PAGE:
The man referred to as "Europe's last dictator" is also now the star of a film—though he's likely not too pleased about it. Lukashenko Goldmine is an 83-minute film by Poland-based opposition news service NEXTA that was dropped onto YouTube on Monday and has now been viewed 3.3 million times. As the name suggests, it's a film about Belarusian President Alexander Lukashenko and paints a picture of a luxe life replete with planes, Rolls-Royce and Maybach cars, and 18 residences that allegedly involved the use of public funds, reports bne IntelliNews. Reuters reports the video comes as another effort to protest Lukashenko's 2020 reelection—he has ruled for 27 years—gains steam. Euronews reports the allegations are sourced to documents, journalists, and unnamed administration officials.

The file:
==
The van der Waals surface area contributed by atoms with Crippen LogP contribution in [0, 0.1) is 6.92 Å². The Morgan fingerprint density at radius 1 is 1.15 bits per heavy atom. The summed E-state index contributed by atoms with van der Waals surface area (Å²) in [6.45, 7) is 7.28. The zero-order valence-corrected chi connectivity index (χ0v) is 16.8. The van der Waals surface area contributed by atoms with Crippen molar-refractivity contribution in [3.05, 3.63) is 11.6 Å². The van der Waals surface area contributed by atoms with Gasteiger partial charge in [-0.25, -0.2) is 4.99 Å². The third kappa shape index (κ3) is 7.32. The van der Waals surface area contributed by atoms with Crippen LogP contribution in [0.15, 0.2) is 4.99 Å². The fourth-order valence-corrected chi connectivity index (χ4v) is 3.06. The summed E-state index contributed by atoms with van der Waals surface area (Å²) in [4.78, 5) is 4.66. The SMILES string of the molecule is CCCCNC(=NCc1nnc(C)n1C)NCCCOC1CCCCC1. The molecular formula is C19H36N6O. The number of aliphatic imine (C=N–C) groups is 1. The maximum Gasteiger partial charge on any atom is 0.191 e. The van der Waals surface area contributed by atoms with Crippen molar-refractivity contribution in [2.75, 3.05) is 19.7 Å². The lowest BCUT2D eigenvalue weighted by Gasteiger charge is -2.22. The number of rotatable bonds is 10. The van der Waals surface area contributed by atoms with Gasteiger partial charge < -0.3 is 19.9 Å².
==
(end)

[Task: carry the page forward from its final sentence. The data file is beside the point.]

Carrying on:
The film alleges all those assets are "invisible to tax authorities" as Lukashenko's tax statements do not include an entry under the line "personal property." Euronews reports the film faults the EU for directing billions to Belarus and extending "gratuitous" loans to the country to spur economic development and pull it away from Russia. Among the things the film alleges happened instead: Money was used to build housing that citizens bought with mortgages whose interest rates were as high as 24%. In comments made last week, Lukashenko said a fake story was coming and offered a defense: "I have been working as president for a quarter of a century, and if there were already some billions, as they say, or palaces, I would have already been torn to pieces from all sides. I did not steal anything from my state." (Read more Alexander Lukashenko stories.)